MOAS: What do you think can be done to combat those narratives which are very obvious in the media and sometimes government policy that overtly criminalise asylum seekers and refugees, in a practical sense what can we do as NGOS, as people, to try and combat those?
Lord Dubs: Well, there are a few things I suppose I can only tell you from some things we’ve tried to do. First of all, I always say whenever we say anything or do anything, we’ve got to bear in mind that public opinion is what we have to persuade. The reason why the legislation, the amendment went through, was because public opinion began to be alert to this. So, one of the things that helped – which was similar as to what helped with the Bosnians, namely over the terrible story – of course, among the shocking pictures of people drowning in the Mediterranean, of a little boy, Aylan Kurdi, drowned on a Mediterranean beach. So I think all those things, the public opinion on our side, helped. Another thing I think we always have to explain is what these people have fled from. People have fled from war, persecution. I mean, I always talk about a Syrian boy who said he saw his father being blown up in front of him by a bomb in Aleppo in Damascus. And I think one has to say what it is that they’re escaping from and why it is that we should be humane in welcoming them. If people just say they are looking for a better life, there is nothing wrong with wanting a better life at all, ever, but it doesn’t make them refugees under the Geneva Convention. But we have to say to our public, this is what they’ve been through, explain their experiences and how they’ve suffered – through no fault of their own and can we give them safety, comfort and a sense of family and so on. So, these things all help. The other thing I think is to try at a local level to have events which involve them, you know, whether it’s sports or anything else, which involve them with local people, with local children. And so, I hate this word normalised, but I think the trouble is people see refugees almost as a museum exhibits sometimes, and essentially they are only human beings who want to lead the same sort of life that most other people want to live. We need to normalise integration, through sport and so on. Locally here, there’s an organisation and once a week they have a refugee day and different refugees get to provide food in the community, and we have English classes and so on. These are all events which are here to help them. But the key thing is really to normalise the situation and to make sure that the local communities are welcoming, particularly in schools. So, there’s a whole range of things that one can do, and I believe a lot of it can be done by local communities.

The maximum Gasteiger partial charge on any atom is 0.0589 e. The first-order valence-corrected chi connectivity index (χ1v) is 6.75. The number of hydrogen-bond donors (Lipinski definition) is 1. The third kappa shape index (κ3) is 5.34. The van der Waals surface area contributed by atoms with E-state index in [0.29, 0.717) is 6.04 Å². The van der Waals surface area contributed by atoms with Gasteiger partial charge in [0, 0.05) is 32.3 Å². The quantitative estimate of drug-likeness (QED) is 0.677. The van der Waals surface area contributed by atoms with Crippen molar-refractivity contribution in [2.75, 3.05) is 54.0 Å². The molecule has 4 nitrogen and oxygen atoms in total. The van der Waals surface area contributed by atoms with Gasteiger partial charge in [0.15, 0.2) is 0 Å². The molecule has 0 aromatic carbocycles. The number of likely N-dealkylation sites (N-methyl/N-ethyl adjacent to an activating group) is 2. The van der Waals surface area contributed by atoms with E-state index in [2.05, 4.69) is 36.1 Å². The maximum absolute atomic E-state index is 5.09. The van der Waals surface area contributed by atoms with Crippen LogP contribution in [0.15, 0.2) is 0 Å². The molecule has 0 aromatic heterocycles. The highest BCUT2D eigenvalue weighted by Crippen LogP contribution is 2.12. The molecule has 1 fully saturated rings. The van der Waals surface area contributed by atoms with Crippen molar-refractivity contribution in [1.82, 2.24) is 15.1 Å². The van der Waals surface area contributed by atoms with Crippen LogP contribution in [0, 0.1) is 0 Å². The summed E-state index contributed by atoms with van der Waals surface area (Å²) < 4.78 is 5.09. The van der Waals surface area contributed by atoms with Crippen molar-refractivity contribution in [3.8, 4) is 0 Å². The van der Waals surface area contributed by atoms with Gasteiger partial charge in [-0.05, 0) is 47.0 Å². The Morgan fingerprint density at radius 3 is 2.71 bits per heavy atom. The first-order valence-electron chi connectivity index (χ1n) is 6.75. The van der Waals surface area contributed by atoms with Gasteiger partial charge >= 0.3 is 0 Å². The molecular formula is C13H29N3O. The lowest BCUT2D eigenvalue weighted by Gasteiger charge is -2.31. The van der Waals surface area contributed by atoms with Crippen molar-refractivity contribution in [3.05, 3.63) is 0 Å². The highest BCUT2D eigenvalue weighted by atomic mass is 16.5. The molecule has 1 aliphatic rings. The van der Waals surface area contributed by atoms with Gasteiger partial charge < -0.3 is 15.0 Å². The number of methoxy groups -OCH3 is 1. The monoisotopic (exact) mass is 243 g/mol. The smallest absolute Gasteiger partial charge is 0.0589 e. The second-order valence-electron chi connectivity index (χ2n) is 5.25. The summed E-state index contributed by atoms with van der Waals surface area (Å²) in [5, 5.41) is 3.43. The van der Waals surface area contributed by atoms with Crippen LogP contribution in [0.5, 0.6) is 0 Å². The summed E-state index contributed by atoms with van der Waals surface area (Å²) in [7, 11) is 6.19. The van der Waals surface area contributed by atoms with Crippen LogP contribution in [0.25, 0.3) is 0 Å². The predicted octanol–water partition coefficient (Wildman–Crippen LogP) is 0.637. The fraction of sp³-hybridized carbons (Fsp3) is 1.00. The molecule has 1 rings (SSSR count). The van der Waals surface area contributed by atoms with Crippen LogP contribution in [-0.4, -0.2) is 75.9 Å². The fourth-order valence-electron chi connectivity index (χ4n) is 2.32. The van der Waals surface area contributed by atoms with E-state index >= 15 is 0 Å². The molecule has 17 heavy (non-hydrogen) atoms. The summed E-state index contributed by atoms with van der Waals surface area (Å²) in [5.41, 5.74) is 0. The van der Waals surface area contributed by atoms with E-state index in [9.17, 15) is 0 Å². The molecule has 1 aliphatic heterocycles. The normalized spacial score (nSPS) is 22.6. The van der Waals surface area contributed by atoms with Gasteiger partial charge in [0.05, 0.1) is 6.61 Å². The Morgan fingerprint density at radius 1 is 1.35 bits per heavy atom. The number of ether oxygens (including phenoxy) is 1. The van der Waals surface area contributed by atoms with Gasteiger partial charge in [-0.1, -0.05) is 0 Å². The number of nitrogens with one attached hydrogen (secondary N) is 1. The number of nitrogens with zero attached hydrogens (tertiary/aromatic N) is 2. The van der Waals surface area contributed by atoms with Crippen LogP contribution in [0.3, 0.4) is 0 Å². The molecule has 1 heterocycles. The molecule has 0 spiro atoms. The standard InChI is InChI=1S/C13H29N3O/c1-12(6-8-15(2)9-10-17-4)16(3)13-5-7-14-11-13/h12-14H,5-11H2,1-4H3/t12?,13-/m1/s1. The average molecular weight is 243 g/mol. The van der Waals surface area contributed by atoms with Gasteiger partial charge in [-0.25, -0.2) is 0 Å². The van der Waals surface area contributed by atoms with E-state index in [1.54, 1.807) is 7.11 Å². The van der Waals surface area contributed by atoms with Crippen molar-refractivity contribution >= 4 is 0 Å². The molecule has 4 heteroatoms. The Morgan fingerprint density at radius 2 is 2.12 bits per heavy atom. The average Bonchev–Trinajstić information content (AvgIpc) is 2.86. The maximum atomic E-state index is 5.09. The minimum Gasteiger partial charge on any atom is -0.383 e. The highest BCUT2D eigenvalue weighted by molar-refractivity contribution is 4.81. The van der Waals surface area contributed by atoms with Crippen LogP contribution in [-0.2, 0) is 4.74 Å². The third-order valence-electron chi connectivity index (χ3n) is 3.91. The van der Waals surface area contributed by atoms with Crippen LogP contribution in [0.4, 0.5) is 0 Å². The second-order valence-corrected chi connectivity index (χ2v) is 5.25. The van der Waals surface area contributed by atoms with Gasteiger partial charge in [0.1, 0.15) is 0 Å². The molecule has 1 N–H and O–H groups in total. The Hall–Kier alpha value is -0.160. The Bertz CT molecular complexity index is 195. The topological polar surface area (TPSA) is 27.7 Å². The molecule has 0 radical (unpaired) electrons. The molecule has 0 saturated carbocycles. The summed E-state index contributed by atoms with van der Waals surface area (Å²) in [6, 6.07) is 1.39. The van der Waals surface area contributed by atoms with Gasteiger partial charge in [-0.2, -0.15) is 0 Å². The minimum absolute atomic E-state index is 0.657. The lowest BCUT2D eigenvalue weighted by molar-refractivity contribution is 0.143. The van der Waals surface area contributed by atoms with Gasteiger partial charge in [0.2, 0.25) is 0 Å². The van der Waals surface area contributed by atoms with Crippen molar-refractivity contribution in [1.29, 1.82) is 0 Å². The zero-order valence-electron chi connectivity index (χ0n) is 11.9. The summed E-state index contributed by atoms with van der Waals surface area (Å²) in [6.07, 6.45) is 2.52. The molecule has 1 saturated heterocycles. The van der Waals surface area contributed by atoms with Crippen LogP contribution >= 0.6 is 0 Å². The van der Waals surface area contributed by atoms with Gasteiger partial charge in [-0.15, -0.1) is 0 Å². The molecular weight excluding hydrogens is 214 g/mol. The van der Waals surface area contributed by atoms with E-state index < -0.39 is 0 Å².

MOAS: Yeah, definitely. I think at the moment we’re trying to focus Safe and Legal Routes campaign, on educating people on who is an asylum seeker, who is a refugee. I think in the media, and from government policy, you hear a lot of talk about asylum shopping, and it’s important to get back to the root of why people are leaving the countries that are coming from as well and educating people about why people leave, because, like you said, that’s what people need to know.
Lord Dubs: On the other hand, if I can just make this link that to your earlier question, when the Bosnians came, the government wanted them to come. The government had said they’re going to do it. They asked two organizations to help, and we could always claim we had full government support. Today, we have government opposition. And I’m afraid this is true of many European countries. The government ministers send out negative signals. And if government ministers, community leaders, important people, send a signal to the government to put in place these measure. They would have to cut down the numbers and claim we don’t want them here. Then that sends a signal to the local communities to be hostile. So, I think the least we can expect is that government leaders, important people in our countries, to actually set up more positive messages, not hostile messages.
MOAS: Yeah, exactly. And that kind of leads to my next question. So, with the Dubs amendment, which was implemented in 2016, it was such a vital component of the integration bill. But, I was wondering how the amendment is actually implemented and at the time, the kind of response you had from government and the public and how do you think it has guided the way for safe migration pathways, hopefully in the future?